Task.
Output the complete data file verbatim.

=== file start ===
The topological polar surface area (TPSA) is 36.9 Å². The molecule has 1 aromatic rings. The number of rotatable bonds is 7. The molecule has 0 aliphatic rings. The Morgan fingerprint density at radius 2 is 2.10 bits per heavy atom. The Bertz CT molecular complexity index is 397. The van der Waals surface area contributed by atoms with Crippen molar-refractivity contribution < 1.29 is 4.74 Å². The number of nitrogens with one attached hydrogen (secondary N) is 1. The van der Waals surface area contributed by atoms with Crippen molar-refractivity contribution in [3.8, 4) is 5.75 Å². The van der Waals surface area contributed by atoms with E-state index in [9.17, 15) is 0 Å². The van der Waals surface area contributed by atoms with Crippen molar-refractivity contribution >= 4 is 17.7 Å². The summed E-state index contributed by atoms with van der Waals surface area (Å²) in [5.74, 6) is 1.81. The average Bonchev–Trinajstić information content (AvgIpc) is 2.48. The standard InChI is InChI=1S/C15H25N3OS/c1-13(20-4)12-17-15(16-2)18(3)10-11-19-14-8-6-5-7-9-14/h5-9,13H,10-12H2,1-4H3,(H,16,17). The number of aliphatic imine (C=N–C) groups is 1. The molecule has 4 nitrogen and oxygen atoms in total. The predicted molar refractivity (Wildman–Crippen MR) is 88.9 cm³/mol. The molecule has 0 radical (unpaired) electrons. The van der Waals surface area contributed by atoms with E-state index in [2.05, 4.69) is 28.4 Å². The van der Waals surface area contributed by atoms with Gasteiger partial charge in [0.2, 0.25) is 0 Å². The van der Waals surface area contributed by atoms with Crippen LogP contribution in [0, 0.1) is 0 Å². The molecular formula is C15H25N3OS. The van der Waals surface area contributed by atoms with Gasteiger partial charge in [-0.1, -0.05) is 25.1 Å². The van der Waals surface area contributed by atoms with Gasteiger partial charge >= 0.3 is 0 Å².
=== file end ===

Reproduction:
The topological polar surface area (TPSA) is 36.9 Å². The molecule has 1 aromatic rings. The number of rotatable bonds is 7. The molecule has 0 aliphatic rings. The Morgan fingerprint density at radius 2 is 2.10 bits per heavy atom. The Bertz CT molecular complexity index is 397. The van der Waals surface area contributed by atoms with Crippen molar-refractivity contribution < 1.29 is 4.74 Å². The number of nitrogens with one attached hydrogen (secondary N) is 1. The van der Waals surface area contributed by atoms with Crippen molar-refractivity contribution in [3.8, 4) is 5.75 Å². The van der Waals surface area contributed by atoms with E-state index in [9.17, 15) is 0 Å². The van der Waals surface area contributed by atoms with Crippen molar-refractivity contribution >= 4 is 17.7 Å². The summed E-state index contributed by atoms with van der Waals surface area (Å²) in [5.74, 6) is 1.81. The average Bonchev–Trinajstić information content (AvgIpc) is 2.48. The standard InChI is InChI=1S/C15H25N3OS/c1-13(20-4)12-17-15(16-2)18(3)10-11-19-14-8-6-5-7-9-14/h5-9,13H,10-12H2,1-4H3,(H,16,17). The number of aliphatic imine (C=N–C) groups is 1. The molecule has 4 nitrogen and oxygen atoms in total. The predicted molar refractivity (Wildman–Crippen MR) is 88.9 cm³/mol. The molecule has 0 radical (unpaired) electrons. The van der Waals surface area contributed by atoms with E-state index in [2.05, 4.69) is 28.4 Å². The van der Waals surface area contributed by atoms with Gasteiger partial charge in [0.2, 0.25) is 0 Å². The van der Waals surface area contributed by atoms with Crippen LogP contribution in [0, 0.1) is 0 Å². The molecular formula is C15H25N3OS. The van der Waals surface area contributed by atoms with Gasteiger partial charge in [-0.1, -0.05) is 25.1 Å². The van der Waals surface area contributed by atoms with Gasteiger partial charge >= 0.3 is 0 Å².